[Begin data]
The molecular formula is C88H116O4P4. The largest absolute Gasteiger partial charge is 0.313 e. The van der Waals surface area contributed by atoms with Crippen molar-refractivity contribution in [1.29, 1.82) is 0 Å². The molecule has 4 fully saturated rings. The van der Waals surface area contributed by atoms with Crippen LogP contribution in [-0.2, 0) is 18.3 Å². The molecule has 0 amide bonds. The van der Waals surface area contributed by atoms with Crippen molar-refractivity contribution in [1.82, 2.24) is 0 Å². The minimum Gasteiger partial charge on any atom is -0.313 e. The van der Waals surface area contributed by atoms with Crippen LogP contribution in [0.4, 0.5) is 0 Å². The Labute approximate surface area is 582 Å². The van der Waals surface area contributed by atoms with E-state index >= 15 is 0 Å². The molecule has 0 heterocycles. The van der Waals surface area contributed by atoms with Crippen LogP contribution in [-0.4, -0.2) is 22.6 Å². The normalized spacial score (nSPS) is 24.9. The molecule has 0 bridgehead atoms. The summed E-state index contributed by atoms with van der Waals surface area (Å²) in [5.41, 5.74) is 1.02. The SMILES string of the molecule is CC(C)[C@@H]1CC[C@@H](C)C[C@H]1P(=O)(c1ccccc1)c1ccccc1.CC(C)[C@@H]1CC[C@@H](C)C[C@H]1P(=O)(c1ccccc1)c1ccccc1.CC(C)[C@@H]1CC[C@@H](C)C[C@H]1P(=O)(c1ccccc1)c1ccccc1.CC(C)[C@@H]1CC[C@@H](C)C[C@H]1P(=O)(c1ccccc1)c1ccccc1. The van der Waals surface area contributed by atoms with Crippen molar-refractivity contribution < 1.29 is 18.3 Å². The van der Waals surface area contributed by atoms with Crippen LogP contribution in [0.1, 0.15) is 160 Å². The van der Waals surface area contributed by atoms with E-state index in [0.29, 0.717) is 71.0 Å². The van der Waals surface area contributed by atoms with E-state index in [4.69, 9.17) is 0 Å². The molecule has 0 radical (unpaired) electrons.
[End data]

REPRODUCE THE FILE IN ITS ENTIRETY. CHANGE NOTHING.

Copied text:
The molecular formula is C88H116O4P4. The largest absolute Gasteiger partial charge is 0.313 e. The van der Waals surface area contributed by atoms with Crippen molar-refractivity contribution in [1.29, 1.82) is 0 Å². The molecule has 4 fully saturated rings. The van der Waals surface area contributed by atoms with Crippen LogP contribution in [-0.2, 0) is 18.3 Å². The molecule has 0 amide bonds. The van der Waals surface area contributed by atoms with Crippen molar-refractivity contribution in [1.82, 2.24) is 0 Å². The minimum Gasteiger partial charge on any atom is -0.313 e. The van der Waals surface area contributed by atoms with Crippen LogP contribution in [0.4, 0.5) is 0 Å². The Labute approximate surface area is 582 Å². The van der Waals surface area contributed by atoms with E-state index >= 15 is 0 Å². The molecule has 0 heterocycles. The van der Waals surface area contributed by atoms with Crippen LogP contribution in [-0.4, -0.2) is 22.6 Å². The normalized spacial score (nSPS) is 24.9. The molecule has 0 bridgehead atoms. The summed E-state index contributed by atoms with van der Waals surface area (Å²) in [5.41, 5.74) is 1.02. The SMILES string of the molecule is CC(C)[C@@H]1CC[C@@H](C)C[C@H]1P(=O)(c1ccccc1)c1ccccc1.CC(C)[C@@H]1CC[C@@H](C)C[C@H]1P(=O)(c1ccccc1)c1ccccc1.CC(C)[C@@H]1CC[C@@H](C)C[C@H]1P(=O)(c1ccccc1)c1ccccc1.CC(C)[C@@H]1CC[C@@H](C)C[C@H]1P(=O)(c1ccccc1)c1ccccc1. The van der Waals surface area contributed by atoms with Crippen molar-refractivity contribution < 1.29 is 18.3 Å². The van der Waals surface area contributed by atoms with Crippen LogP contribution in [0.1, 0.15) is 160 Å². The van der Waals surface area contributed by atoms with E-state index in [0.29, 0.717) is 71.0 Å². The van der Waals surface area contributed by atoms with E-state index in [4.69, 9.17) is 0 Å². The molecule has 0 radical (unpaired) electrons.